A novel about Salina who was driven by poverty to work as an escort in the 1950s setting of Singapore and Malaya. Set in the Kambing village, post-World War II Singapore where the Malay population faced poverty, the moral degradation and the fight for survival around the carnage aftermath from the war. The book set around the aftermath of the war in a small village or a squatter settlement in Singapore. Despite the one name novel, “Salina”, it isn’t only about the character Salina. There was the man named Abdul Fakar who lived with Salina in somewhat scandalously as they’re not married and he being unemployed and lived purely on her living as an escort of sorts and also an abusive man.
There’s also her neighbours Zarina who Salina often turn to guidance and Zarina’s grown children, Hilmi who Salina taken as a young brother and Nahidah who was forced to start a living as a waitress in a world full with lusty men trying to take advantage of the innocents. There’s also Sunarto who had an almost similar characterizations to Abdul Fakar. The Haji Karman who acted as the religious voice among the social depravities in the novel and often being seen as a one-dimensional hypocrite character who see the world as black and white. One part a social drama and a part social commentary, one of the most interesting aspects of “Salina” that made it popular for more than half a century was that it transcends through times with its moral caricature on its characters.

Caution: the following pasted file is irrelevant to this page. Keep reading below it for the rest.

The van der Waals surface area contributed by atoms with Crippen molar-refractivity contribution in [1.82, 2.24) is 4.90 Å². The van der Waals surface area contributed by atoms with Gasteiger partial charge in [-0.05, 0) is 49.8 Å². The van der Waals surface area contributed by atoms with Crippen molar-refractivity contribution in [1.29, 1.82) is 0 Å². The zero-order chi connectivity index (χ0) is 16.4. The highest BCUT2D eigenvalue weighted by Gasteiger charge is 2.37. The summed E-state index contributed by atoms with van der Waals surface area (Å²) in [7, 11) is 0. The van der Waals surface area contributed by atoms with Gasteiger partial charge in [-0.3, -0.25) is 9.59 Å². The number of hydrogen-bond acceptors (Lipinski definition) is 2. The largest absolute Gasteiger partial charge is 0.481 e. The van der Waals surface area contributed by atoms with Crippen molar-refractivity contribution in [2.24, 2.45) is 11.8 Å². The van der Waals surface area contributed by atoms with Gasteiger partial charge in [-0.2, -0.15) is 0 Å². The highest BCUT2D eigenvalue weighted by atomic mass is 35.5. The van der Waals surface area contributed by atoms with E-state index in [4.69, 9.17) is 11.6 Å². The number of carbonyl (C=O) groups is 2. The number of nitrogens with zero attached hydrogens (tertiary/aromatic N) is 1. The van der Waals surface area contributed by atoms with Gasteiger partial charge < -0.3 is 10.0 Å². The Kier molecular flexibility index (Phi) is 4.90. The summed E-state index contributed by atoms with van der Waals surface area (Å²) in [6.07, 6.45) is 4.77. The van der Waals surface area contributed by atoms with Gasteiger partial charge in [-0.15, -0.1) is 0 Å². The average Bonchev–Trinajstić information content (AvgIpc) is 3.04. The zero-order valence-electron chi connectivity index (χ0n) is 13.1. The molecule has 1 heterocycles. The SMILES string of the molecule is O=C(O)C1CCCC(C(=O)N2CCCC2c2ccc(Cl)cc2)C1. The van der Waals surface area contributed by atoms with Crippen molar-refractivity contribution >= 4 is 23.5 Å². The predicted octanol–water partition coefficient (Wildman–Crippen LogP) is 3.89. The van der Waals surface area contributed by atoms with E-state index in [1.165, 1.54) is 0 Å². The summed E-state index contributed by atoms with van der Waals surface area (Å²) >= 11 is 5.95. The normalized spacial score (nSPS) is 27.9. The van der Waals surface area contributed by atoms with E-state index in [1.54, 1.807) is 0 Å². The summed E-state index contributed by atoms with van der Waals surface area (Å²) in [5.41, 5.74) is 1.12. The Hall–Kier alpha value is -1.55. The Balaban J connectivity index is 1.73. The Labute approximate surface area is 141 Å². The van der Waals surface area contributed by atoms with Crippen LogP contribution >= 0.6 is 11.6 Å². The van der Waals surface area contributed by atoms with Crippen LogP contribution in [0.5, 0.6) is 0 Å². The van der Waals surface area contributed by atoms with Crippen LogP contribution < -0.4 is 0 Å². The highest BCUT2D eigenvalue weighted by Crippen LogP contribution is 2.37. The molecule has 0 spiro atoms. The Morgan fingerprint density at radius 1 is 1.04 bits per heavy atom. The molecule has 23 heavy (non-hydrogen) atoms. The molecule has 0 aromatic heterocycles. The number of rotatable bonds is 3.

In a way, through the characters, readers could feel some form of realism and surprisingly, feminist elements. The relationship between Salina and Abdul Fakar was more like a business proposition than out of necessity. From the start, it was obvious that as a sole breadwinner, Salina was free to let go of Abdul Fakar but she couldn’t for a reason known to her and that was what made the rest of the folks in Kampung Kambing view their relationship as unorthodox but not enough to condemn Salina with the way life had led her to be as she is.
Kawah Buku (store manager) –
“Salina, a significant book published in 1961 brings realism into Malaysian literature with its depiction of the squalid life of people living in a city, their poverty, low standard of living, the congestion and the underlying principles governing their behaviour. Salina is not merely an “exposure” of conditions or squalor and privation or what is termed “degenerate culture” but it can also be regarded as an expression of their protests against social injustices.”—Prof. Mohd. Taib Osman, Dewan Bahasa 1974
Aliff Zulkifli (Verified Reader) –